Table I Adhesion Molecules and Chemokines Upregulated during Hepatic Inflammation.

Inflamed portal vessels

Inflamed sinusoids

ICAM-1

++

+

VCAM-1

+

+

VAP-1

+

+

PECAM-1

+

-

P-selectin

+

-

E-selectin

+

-

CCL2 (MCP-1)

++

+

CCL3 (MIP-1a)

++

+

CCL4 (MIP-1b)

++

+

CCL5 (RANTES)

++

+

IL-8

++

++

CXCL9 (Mig)

+

++

CXCL10 (IP-10)

+

++

CXCL11 (I-TAC)

+

++

cells and mediate the fibrotic response during inflammation. Activated stellate cells, like Kupffer cells, are potent sources of several chemokines including CXCL-10 (IP-10) and CCL-2 (MCP-1).

Lymphocytes

Intrahepatic lymphocytes comprise 25 percent of non-parenchymal cells in the normal liver (Figure 1). In contrast to peripheral blood, the major lymphoid population in the normal liver are pit cells (i.e., NKT cells, 30%), then T cells (20% TCR-ab and 10% TCR-gS), NK cells (20%), and very few B lymphocytes (5%). Natural killer T cells are a unique population of cells that express both CD3 and NK1 on their cell surface, secrete IL-2, IL-4, and IFNg, and recognize antigen in association with CD1. After NKT cells, the predominant intrahepatic T cells are CD8+. Notably, this predominance of CD8+ T cells in the liver differs from the CD4+ T cell majority observed in peripheral blood and spleen. CD8+ T cells, NKT cells, and NK cells all possess cytotoxic activity. Activated CD8+ T cells can be retained by the liver via their interaction with sinusoidal endothelial cells. These "trapped" activated T cells can then cause liver injury by releasing inflammatory cytokines and by apoptos-ing. Alternatively, circulating lymphocytes can be activated within the liver by Kupffer cells or hepatocytes. prior to their "activation-induced" cell death, these nonspecifically trapped T cells can also mediate liver damage by secreting mediators of inflammation (e.g., IL-12 and IFNg).

Neutrophils

Neutrophils are an essential component of innate host resistance and the adaptive responses to inflammation.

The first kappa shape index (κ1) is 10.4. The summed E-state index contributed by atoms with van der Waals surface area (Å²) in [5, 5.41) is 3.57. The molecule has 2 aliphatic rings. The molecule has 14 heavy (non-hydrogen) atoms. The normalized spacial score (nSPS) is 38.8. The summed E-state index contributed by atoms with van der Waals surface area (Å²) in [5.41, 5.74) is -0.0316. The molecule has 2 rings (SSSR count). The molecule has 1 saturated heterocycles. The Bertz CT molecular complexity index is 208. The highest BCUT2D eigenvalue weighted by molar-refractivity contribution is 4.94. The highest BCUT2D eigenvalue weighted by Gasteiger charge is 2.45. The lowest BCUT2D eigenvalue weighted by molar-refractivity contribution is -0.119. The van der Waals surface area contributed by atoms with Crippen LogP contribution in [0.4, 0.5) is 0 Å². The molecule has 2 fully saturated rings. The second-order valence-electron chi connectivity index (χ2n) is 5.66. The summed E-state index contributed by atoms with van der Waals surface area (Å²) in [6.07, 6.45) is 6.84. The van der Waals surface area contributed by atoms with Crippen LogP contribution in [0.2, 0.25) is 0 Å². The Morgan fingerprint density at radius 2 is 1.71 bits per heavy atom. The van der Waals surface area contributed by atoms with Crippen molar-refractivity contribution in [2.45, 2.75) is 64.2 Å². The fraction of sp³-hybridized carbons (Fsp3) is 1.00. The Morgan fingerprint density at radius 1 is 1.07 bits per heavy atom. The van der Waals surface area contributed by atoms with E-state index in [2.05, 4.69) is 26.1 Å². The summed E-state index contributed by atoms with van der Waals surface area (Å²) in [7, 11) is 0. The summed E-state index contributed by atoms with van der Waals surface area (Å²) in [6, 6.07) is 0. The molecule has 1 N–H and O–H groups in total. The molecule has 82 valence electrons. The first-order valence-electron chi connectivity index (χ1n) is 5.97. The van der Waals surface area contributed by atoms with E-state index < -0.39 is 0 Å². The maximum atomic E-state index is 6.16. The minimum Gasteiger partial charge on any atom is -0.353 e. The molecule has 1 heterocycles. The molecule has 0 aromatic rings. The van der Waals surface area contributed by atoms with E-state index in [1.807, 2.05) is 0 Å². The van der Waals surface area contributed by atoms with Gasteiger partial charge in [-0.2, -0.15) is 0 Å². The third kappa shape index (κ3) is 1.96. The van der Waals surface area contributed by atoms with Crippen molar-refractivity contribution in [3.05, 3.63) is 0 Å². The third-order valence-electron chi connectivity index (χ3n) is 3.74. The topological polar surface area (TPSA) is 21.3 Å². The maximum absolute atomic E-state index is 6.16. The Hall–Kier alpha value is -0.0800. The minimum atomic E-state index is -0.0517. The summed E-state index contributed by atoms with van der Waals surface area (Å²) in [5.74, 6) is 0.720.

Although neutrophils constitute a relatively small percentage (1 to 2%) of the nonparenchymal liver cells in a normal (uninfected) mouse, a dramatic tenfold to twentyfold increase in neutrophils occurs within 2 hours following viral infection. previous observations suggest that neutrophils are the first cell type to arrive at sites of inflammation and as such form the first line of immune defense. In response to chemotactic factors released at inflammatory sites, neu-trophils migrate from the bloodstream through the vascular endothelium and adhere to parenchymal cells (Figure 1). Once at the inflammatory site, neutrophils can act as effector cells in an attempt to resolve the inflammation. Alternatively, neutrophils may be cytotoxic and cause necrotic tissue destruction by releasing proteases or reactive oxygen species. Neutrophils can also release chemokines such that more inflammatory cells are recruited to the afflicted site. A detrimental effect of neutrophils in acute and chronic liver disease processes has been shown in hepatic ischemia-reperfusion injury, endotoxemia, sepsis, and alcoholic hepatitis.

Taken together, the unique structure and constitution of the liver, such as the open fenestrations and position of the Kupffer cells, dictate that the barriers against inflammation differ from those in other parts of the body. Indeed, it has repeatedly been shown that inflammatory mediators have easy access to hepatocytes.